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Top tips to manage your mental health during exam time


Feeling stressed as exam time approaches? You are definitely not alone! Research has estimated that around 15% of students experience high levels of stress and anxiety while preparing for and taking academic exams.[i] Other sources suggest that as many as 82% of students believe these tests have a notable impact on their mental health.[ii] It is essential to recognise the signs of stress and manage the symptoms wherever possible in order to look after your wellbeing and give yourself the best chance of success.


The challenge


Stress itself can increase the risk of various physical and mental health concerns. These include memory impairment and problems with the immune, cardiovascular, gastrointestinal and endocrine systems.[iii] With regards to mental wellbeing, prolonged stress can also increase the risk of anxiety and depression.[iv] There is also evidence to associate elevated stress with poorer sleep quality,[v] which can exacerbate mental health issues and create a dangerous cycle for affected individuals.


Unfortunately, higher levels of stress and anxiety are also linked with poorer performance in exams.[vi] This is likely due to a reduced ability to concentrate and impaired alertness, which have both been linked to chronic stress.[vii]


All of this means it is essential that students manage their emotions as effectively as possible.


Stress management techniques


It’s always easier said than done, but there are things you can do to reduce stress while revising for or taking exams. Here are some of the most important:


  • Take short breaks when studying to stretch and move around – even taking 2 minutes to do breathing exercises can help to relax the body and lower blood pressure.
  • Optimise your time management to make sure you are using your hours wisely. Break your available time into blocks, allocating slots to specific subjects, and include periodic breaks. It can also help to schedule in some downtime like meeting friends for a coffee, so you have something to look forward to, and minimise distractions by placing your phone out of sight, for example.
  • Get enough sleep to improve your cognitive function and ability to concentrate – aim for 8 hours a night.
  • Exercise in some way, especially outdoors. Regular physical activity can reduce stress and increase emotional resilience,[viii] both of which are crucial during exam season! Even just going for a walk outside will be beneficial as exposure to nature have been linked with enhanced cognitive function, blood pressure, and mental and physical health.[ix]
  • Fuel your body in the right way. It will be tempting to grab a takeaway or snack on crisps at your desk, but consuming healthy nutrients will support brain function[x] and help you study for exams more effectively. Think fish, flax seeds, walnuts, citrus fruits, dairy products and vegetables!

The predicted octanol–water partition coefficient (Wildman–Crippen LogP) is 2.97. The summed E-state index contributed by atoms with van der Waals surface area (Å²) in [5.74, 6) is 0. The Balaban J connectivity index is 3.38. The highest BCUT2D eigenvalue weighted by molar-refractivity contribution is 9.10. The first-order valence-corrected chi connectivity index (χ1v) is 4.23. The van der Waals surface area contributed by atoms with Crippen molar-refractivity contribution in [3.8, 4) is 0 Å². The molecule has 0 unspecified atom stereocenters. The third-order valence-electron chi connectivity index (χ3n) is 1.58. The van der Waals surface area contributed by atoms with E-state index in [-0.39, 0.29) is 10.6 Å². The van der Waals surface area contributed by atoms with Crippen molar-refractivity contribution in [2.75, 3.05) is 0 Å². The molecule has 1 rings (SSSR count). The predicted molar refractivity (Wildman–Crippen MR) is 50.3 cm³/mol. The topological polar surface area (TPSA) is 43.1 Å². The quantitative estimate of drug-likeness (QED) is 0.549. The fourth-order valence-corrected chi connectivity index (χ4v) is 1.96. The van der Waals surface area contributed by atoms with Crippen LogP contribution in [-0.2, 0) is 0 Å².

• Use your support network by talking to friends who are going through the same thing as you or who can help you revise. Consider joining or starting study clubs for students in your area and field – this social support is integral for your physical and psychological wellbeing![xi]


Light at the end of the tunnel


The good news is that getting yourself safely through exam season will help you develop excellent stress management skills that will be useful throughout your career. Being able to stay calm in the face of time and workload pressures will be crucial for a long and prosperous career in dentistry. From everyone at the Association of Dental Implantology (ADI), we wish you the very best of luck for exam season!


[ii] Education executive. NEU survey reveals the impact of school pressur4es on student mental health. April 2018. [Accessed march 2024]

[iii] Yaribeygi H, Panahi Y, Sahraei H, Johnston TP, Sahebkar A. The impact of stress on body function: A review. EXCLI J. 2017 Jul 21;16:1057-1072. doi: 10.17179/excli2017-480. PMID: 28900385; PMCID: PMC5579396.

[v] Alotaibi AD, Alosaimi FM, Alajlan AA, Bin Abdulrahman KA. The relationship between sleep quality, stress, and academic performance among medical students. J Family Community Med. 2020 Jan-Apr;27(1):23-28. doi: 10.4103/jfcm.JFCM_132_19. Epub 2020 Jan 13. PMID: 32030075; PMCID: PMC6984036.

[vi] Theobald, M., Breitwieser, J., & Brod, G. (2022). Test Anxiety Does Not Predict Exam Performance When Knowledge Is Controlled For: Strong Evidence Against the Interference Hypothesis of Test Anxiety. Psychological Science33(12), 2073-2083.

[vii] Liu Q, Liu Y, Leng X, Han J, Xia F, Chen H. Impact of Chronic Stress on Attention Control: Evidence from Behavioral and Event-Related Potential Analyses. Neurosci Bull. 2020 Nov;36(11):1395-1410. doi: 10.1007/s12264-020-00549-9. Epub 2020 Sep 15. PMID: 32929635; PMCID: PMC7674527.

[viii] Childs E, de Wit H. Regular exercise is associated with emotional resilience to acute stress in healthy adults. Front Physiol. 2014 May 1;5:161. doi: 10.3389/fphys.2014.00161. PMID: 24822048; PMCID: PMC4013452.

[ix] Jimenez MP, DeVille NV, Elliott EG, Schiff JE, Wilt GE, Hart JE, James P. Associations between Nature Exposure and Health: A Review of the Evidence. Int J Environ Res Public Health. 2021 Apr 30;18(9):4790. doi: 10.3390/ijerph18094790. PMID: 33946197; PMCID: PMC8125471.

[x] Gómez-Pinilla F. Brain foods: the effects of nutrients on brain function. Nat Rev Neurosci. 2008 Jul;9(7):568-78. doi: 10.1038/nrn2421. PMID: 18568016; PMCID: PMC2805706.

[xi] Ozbay F, Johnson DC, Dimoulas E, Morgan CA, Charney D, Southwick S. Social support and resilience to stress: from neurobiology to clinical practice. Psychiatry (Edgmont). 2007 May;4(5):35-40. PMID: 20806028; PMCID: PMC2921311.

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